Only 3 colours?

Neil neil_delver at hotmail.com
Fri Mar 22 21:01:58 EST 2002


"Danny Rich" <DannyRich at nospam.softhome.net> wrote in message
news:nyQm8.47856$bj1.16040390 at news02.optonline.net...
>
> "Bob May" <bobmay at nethere.com> wrote in message
> news:u9naqk166krr35 at corp.supernews.com...
> > Actually the reason for the red, green and blue is that these
are the
> colors
> > that the eye responds to with each of it's color detectors.  The
brain
> > (along with parts in the eye) does the rest of the color
detection.
> > The real problem is to make a yellow line with nothing but the
red and
> green
> > lights so that a spectrometer will see it as yellow and not a
mix of red
> and
> > green.
> >
> > --
> > Bob May
> > Imagine the terrorist's fun when they realize that their 72
"nubile
> virgins"
> > are all lesbians and cranky from it being that time of the
month!
Is that who the lady bombers get?
> >
> This is the Thomas Young theory of vision which is only partly
true.  Since
> a spectrometer cannot "see" color getting a red and green to mix
to a single
> yellow line.  On the other hand, that is exactly the principle of
the Nagel
> anomoloscope - the only fool proof way to assess color blindness.
If you go
> to the Univ Cal San Diego color vision web site you will find
plots of the
> Long, Middle and Short wavelength sensitve cones and see that
their spectral
> sensitivity covers most of visible wavelength and are not Red,
Green & Blue
> sensitive - which is why color vision scientists label them L M S
instead of
> R G B.  So - Young was only partially right and in fact, Herring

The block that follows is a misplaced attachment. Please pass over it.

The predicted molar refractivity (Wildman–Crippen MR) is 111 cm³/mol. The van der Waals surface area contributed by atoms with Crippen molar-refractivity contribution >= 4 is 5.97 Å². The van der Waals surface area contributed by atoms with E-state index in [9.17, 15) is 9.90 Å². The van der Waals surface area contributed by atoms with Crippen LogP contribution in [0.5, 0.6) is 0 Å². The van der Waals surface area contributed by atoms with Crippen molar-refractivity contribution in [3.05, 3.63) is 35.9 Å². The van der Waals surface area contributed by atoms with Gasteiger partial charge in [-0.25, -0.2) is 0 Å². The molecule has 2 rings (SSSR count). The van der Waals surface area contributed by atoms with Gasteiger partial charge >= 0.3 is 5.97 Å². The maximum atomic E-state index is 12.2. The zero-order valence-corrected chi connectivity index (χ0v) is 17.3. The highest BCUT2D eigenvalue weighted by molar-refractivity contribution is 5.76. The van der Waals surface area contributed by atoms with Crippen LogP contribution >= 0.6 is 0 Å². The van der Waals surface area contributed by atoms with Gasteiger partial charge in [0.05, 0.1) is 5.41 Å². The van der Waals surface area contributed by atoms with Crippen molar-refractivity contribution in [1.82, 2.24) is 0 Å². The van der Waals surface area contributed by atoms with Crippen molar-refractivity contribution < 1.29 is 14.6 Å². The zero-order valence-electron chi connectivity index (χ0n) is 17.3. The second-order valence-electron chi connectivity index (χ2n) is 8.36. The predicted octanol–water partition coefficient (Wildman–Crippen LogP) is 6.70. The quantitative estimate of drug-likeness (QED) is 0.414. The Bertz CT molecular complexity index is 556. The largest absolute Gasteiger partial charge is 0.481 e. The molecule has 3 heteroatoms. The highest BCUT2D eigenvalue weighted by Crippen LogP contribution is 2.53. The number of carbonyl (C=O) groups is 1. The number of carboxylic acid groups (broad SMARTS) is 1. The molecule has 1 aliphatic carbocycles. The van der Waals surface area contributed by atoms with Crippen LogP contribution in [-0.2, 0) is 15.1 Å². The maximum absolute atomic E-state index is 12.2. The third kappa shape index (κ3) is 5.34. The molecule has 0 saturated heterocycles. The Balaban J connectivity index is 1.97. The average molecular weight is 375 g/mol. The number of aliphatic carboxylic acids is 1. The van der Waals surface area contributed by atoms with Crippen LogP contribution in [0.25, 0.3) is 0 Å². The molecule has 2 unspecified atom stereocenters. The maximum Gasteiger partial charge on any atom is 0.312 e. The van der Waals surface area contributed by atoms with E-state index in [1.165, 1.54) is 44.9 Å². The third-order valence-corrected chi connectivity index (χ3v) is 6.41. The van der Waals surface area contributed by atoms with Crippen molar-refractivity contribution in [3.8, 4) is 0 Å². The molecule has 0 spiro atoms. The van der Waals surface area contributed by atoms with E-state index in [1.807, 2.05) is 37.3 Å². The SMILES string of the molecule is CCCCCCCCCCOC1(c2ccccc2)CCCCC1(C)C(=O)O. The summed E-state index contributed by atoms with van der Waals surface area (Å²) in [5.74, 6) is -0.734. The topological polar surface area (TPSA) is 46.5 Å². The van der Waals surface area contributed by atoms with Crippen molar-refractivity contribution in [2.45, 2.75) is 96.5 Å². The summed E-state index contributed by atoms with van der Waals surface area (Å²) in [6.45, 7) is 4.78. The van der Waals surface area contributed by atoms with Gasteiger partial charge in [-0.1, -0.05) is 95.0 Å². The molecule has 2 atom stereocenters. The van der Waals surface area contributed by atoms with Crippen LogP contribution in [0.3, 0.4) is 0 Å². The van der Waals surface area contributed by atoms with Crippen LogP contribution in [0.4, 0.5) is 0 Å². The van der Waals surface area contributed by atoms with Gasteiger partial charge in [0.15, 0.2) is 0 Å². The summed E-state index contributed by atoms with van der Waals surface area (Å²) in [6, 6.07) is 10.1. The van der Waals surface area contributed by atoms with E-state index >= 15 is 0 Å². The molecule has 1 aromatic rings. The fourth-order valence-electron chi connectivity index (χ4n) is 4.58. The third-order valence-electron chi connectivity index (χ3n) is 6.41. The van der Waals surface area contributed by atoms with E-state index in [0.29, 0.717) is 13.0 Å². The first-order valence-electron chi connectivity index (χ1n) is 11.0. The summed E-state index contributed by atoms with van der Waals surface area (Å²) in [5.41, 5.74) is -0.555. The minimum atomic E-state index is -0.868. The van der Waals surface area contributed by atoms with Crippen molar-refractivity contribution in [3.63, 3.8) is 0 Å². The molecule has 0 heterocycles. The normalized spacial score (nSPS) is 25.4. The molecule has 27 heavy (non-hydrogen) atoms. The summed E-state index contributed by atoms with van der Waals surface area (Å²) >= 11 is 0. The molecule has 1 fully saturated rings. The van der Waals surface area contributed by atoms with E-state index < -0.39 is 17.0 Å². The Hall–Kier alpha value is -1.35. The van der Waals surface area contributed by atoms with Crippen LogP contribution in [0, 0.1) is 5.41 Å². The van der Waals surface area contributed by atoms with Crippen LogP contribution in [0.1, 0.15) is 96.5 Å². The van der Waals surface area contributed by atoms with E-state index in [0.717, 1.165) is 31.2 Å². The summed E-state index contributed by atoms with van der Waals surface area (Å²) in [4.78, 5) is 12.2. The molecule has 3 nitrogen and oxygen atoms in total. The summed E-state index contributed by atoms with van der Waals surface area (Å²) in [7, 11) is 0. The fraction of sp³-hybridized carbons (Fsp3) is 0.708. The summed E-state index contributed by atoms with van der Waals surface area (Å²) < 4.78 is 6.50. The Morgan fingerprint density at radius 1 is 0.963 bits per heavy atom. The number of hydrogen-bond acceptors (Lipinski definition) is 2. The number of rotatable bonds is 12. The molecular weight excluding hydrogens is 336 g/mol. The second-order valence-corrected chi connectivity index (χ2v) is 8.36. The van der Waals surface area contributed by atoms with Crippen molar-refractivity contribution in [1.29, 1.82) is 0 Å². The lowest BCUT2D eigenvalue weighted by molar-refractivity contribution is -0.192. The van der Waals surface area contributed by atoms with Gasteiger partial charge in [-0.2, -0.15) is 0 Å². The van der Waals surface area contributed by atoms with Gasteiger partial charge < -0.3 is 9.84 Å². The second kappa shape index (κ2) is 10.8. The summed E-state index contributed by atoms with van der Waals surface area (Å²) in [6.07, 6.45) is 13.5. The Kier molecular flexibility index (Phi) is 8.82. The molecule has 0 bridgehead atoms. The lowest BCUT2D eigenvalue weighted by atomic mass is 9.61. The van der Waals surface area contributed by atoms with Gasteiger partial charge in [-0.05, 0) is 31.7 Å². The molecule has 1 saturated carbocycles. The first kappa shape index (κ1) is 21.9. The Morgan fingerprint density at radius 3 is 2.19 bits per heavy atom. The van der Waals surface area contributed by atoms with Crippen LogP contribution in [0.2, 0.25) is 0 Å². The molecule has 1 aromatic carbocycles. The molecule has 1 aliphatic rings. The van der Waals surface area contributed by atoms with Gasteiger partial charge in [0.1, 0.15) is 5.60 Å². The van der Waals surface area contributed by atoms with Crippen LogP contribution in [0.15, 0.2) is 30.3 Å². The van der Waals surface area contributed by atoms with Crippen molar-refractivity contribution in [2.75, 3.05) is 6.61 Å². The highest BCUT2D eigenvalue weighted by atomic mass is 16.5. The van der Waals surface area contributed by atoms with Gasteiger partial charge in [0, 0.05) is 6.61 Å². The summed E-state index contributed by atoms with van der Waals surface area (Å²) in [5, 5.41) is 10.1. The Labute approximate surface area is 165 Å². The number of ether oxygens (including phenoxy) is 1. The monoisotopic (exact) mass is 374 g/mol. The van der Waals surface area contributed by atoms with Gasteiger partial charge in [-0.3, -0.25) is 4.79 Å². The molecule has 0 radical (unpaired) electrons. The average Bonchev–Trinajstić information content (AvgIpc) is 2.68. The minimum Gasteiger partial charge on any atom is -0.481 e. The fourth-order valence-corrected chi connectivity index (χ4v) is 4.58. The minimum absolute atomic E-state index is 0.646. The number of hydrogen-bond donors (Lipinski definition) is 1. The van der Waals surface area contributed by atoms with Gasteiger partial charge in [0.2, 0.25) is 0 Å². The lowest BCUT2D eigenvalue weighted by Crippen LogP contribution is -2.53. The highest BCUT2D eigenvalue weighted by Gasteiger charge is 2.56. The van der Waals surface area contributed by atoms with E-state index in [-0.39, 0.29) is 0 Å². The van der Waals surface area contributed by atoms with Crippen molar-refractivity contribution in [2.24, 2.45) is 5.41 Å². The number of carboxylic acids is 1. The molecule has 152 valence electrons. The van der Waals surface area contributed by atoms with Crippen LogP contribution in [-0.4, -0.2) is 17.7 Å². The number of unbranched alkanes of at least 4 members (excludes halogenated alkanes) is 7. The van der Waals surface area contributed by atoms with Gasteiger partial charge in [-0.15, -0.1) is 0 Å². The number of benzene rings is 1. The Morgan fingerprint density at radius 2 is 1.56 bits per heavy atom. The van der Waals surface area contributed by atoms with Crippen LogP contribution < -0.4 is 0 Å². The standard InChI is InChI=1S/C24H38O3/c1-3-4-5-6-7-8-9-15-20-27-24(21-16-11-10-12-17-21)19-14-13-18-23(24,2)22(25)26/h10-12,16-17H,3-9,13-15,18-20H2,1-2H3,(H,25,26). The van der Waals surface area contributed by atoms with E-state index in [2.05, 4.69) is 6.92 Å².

who first
> postulated the opponent structure and Leo Hurvich and Dorthea
Jameson of the
> Univ. of Pennsylvania who first measured the opponent processes
were also
> only partly correct.  So, it is now generally accepted that post
receptor
> processing before the LGN results the addition of  some signals
and
> subtraction of others to form a polarized neural signal where Red
is traded
> off against Green and Yellow is traded off against Blue and Bright
is traded
> off against Dark  For a clearer description  I recommend the text
Color
> Vision by Boynton and Kaiser published by the Optical Society of
America.
>
> Danny Rich
>
>

The point I want to make is how interesting it is that we experience
those "fundamental looking" colors, which don't "appear" mixed with
something else. That is what the names really refer to, and they
presumable would come from stimulating only that one cone type - so
it seems the old names were right after all in the sense that
counts. Indeed, from that point of view, we really have four primary
colors since yellow doesn't look like it's made of red and green -
we don't call any colors "reddish-green" etc. (This point was noted
by the philosopher Wittgenstein, who unfortunately was too wrapped
up in the language principle per se to think of the interesting
point about the possible mechanism, given that only three colors are
needed to actually *make* the others.) These are fundamental codings
in our brain/minds, and it is interesting why red + green makes
something that doesn't look like a mixture, while the other
primaries do. It seems that our distant ape ancestors needed to make
fine distinctions between reds and greens and yellows in order to
pick properly ripe fruit. We are on the verge of being tetrachromats
who actually could add an extra cone type to see yellow separately -
not reproducible by mixing red and green light, not just looking
separate. There may be such a woman in France - search Google for
key words. Indeed, a very interesting article (3/02) about color in
Natural History, make the following observation; here roughly
remembered: Think of how curious it is that our appreciation of the
wonderful paintings in art museums is based on our primate
ancestors' need to distinguish ripe bananas.

Neil Bates





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